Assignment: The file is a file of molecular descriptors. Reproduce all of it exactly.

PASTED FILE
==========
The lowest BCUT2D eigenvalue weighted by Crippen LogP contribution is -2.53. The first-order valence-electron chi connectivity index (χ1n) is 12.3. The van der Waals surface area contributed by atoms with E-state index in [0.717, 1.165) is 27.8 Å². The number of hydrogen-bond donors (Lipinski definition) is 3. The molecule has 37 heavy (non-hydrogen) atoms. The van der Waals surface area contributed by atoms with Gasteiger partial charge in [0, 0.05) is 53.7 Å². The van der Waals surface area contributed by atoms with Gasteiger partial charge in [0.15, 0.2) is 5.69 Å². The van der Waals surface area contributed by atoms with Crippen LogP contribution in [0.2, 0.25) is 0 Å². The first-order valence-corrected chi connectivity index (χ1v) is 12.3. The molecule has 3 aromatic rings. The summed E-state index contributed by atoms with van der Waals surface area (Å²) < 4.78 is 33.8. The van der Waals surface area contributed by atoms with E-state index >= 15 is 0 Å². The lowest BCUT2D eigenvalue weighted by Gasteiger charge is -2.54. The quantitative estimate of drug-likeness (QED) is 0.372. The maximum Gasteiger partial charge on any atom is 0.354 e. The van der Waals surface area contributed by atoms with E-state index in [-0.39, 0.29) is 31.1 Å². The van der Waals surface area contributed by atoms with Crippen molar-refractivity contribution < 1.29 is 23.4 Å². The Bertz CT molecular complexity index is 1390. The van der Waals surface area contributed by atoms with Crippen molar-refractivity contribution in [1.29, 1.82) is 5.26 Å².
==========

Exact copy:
The lowest BCUT2D eigenvalue weighted by Crippen LogP contribution is -2.53. The first-order valence-electron chi connectivity index (χ1n) is 12.3. The van der Waals surface area contributed by atoms with E-state index in [0.717, 1.165) is 27.8 Å². The number of hydrogen-bond donors (Lipinski definition) is 3. The molecule has 37 heavy (non-hydrogen) atoms. The van der Waals surface area contributed by atoms with Gasteiger partial charge in [0, 0.05) is 53.7 Å². The van der Waals surface area contributed by atoms with Gasteiger partial charge in [0.15, 0.2) is 5.69 Å². The van der Waals surface area contributed by atoms with Crippen LogP contribution in [0.2, 0.25) is 0 Å². The first-order valence-corrected chi connectivity index (χ1v) is 12.3. The molecule has 3 aromatic rings. The summed E-state index contributed by atoms with van der Waals surface area (Å²) < 4.78 is 33.8. The van der Waals surface area contributed by atoms with E-state index >= 15 is 0 Å². The lowest BCUT2D eigenvalue weighted by Gasteiger charge is -2.54. The quantitative estimate of drug-likeness (QED) is 0.372. The maximum Gasteiger partial charge on any atom is 0.354 e. The van der Waals surface area contributed by atoms with E-state index in [-0.39, 0.29) is 31.1 Å². The van der Waals surface area contributed by atoms with Crippen molar-refractivity contribution < 1.29 is 23.4 Å². The Bertz CT molecular complexity index is 1390. The van der Waals surface area contributed by atoms with Crippen molar-refractivity contribution in [1.29, 1.82) is 5.26 Å².